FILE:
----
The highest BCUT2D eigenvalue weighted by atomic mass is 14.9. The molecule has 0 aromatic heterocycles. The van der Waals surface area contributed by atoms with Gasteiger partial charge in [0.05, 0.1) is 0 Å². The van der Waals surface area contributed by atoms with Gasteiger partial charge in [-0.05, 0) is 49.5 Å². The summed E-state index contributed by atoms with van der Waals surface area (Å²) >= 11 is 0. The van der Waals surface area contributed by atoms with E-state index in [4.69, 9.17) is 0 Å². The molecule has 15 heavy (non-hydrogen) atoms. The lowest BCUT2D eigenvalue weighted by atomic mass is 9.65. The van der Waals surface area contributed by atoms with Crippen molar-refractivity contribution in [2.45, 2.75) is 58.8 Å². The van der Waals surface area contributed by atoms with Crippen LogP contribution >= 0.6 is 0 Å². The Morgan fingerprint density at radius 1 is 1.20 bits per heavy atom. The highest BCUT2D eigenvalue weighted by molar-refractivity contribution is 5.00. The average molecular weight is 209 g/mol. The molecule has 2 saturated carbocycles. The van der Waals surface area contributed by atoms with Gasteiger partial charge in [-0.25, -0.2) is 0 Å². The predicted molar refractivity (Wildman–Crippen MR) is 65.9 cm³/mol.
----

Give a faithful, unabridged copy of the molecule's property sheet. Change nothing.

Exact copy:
The highest BCUT2D eigenvalue weighted by atomic mass is 14.9. The molecule has 0 aromatic heterocycles. The van der Waals surface area contributed by atoms with Gasteiger partial charge in [0.05, 0.1) is 0 Å². The van der Waals surface area contributed by atoms with Gasteiger partial charge in [-0.05, 0) is 49.5 Å². The summed E-state index contributed by atoms with van der Waals surface area (Å²) >= 11 is 0. The van der Waals surface area contributed by atoms with E-state index in [4.69, 9.17) is 0 Å². The molecule has 15 heavy (non-hydrogen) atoms. The lowest BCUT2D eigenvalue weighted by atomic mass is 9.65. The van der Waals surface area contributed by atoms with Crippen molar-refractivity contribution in [2.45, 2.75) is 58.8 Å². The van der Waals surface area contributed by atoms with Crippen LogP contribution >= 0.6 is 0 Å². The Morgan fingerprint density at radius 1 is 1.20 bits per heavy atom. The highest BCUT2D eigenvalue weighted by molar-refractivity contribution is 5.00. The average molecular weight is 209 g/mol. The molecule has 2 saturated carbocycles. The van der Waals surface area contributed by atoms with Gasteiger partial charge in [-0.25, -0.2) is 0 Å². The predicted molar refractivity (Wildman–Crippen MR) is 65.9 cm³/mol.